Drug discovery and development have become a very time-consuming and expensive process. Preclinical animal models have become the gold standard for studying drug pharmacokinetic and toxicity parameters. However, the involvement of a huge number of animal subjects and inter-species pathophysiological variations between animals and humans has provoked a lot of debate, particularly because of ethical concerns. Although many efforts are being established by biotech and pharmaceutical companies for screening new chemical entities in vitro before preclinical trials, failures during clinical trials are still involved. Currently, a large number of two- dimensional (2D) in vitro assays have been developed and are being developed by researchers for the screening of compounds. Although these assays are helpful in screening a huge library of compounds and have shown perception, there is a significant lack in predicting human Absorption, Distribution, Metabolism, Excretion and Toxicology (ADME-Tox). As a result, these assays cannot completely replace animal models. The recent inventions in three-dimensional (3D) cell culture-based assays like organoids and micro-physiological systems have shown great potential alternative tools for predicting the compound pharmacokinetic and pharmacodynamic fate in humans. In this comprehensive review, we have summarized some of the most commonly used 2D in vitro assays and emphasized the achievements in next-generation 3D cell culture-based systems for predicting the compound ADME-Tox.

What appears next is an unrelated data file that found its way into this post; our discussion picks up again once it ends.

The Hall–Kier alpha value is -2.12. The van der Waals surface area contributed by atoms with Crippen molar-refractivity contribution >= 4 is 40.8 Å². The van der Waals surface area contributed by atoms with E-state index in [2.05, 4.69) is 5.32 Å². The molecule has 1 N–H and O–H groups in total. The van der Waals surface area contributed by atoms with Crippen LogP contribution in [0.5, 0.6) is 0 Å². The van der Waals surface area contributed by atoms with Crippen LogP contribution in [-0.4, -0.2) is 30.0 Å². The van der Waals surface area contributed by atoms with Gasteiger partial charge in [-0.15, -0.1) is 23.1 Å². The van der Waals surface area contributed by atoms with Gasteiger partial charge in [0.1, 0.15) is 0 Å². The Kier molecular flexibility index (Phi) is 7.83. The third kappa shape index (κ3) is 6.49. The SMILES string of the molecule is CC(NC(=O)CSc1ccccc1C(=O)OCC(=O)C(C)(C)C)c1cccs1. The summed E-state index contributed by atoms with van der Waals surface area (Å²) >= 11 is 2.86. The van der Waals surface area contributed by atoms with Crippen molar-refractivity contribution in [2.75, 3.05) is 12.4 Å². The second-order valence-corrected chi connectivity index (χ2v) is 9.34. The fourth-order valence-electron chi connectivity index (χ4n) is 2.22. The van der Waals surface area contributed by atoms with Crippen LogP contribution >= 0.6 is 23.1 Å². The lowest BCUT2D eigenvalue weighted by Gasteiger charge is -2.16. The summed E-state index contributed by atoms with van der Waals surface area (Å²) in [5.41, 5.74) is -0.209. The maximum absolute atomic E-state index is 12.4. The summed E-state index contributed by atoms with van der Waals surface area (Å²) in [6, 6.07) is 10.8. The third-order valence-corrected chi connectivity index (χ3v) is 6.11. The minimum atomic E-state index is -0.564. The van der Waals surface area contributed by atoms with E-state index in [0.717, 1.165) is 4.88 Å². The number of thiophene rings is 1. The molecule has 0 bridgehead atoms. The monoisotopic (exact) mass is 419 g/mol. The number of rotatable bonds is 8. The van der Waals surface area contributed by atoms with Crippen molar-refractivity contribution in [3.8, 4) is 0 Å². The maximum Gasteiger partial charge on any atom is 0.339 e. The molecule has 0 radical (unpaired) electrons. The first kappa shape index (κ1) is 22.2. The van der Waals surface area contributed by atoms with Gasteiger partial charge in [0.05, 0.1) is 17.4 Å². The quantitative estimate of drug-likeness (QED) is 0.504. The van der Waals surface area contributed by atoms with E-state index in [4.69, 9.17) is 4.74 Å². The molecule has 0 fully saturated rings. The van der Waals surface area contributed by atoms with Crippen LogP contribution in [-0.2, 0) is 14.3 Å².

Screening In Drug Discovery Cell Culture-based Assays 3D Cell Preclinical Animal Models Comprehensive Review Micro-physiological Systems Two-dimensional Cell Culture Systems Toxicity Parameters Drug Discovery Three-dimensional Cell Culture Systems
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Climate change Research Articles published between Jan 23, 2023 to Jan 29, 2023
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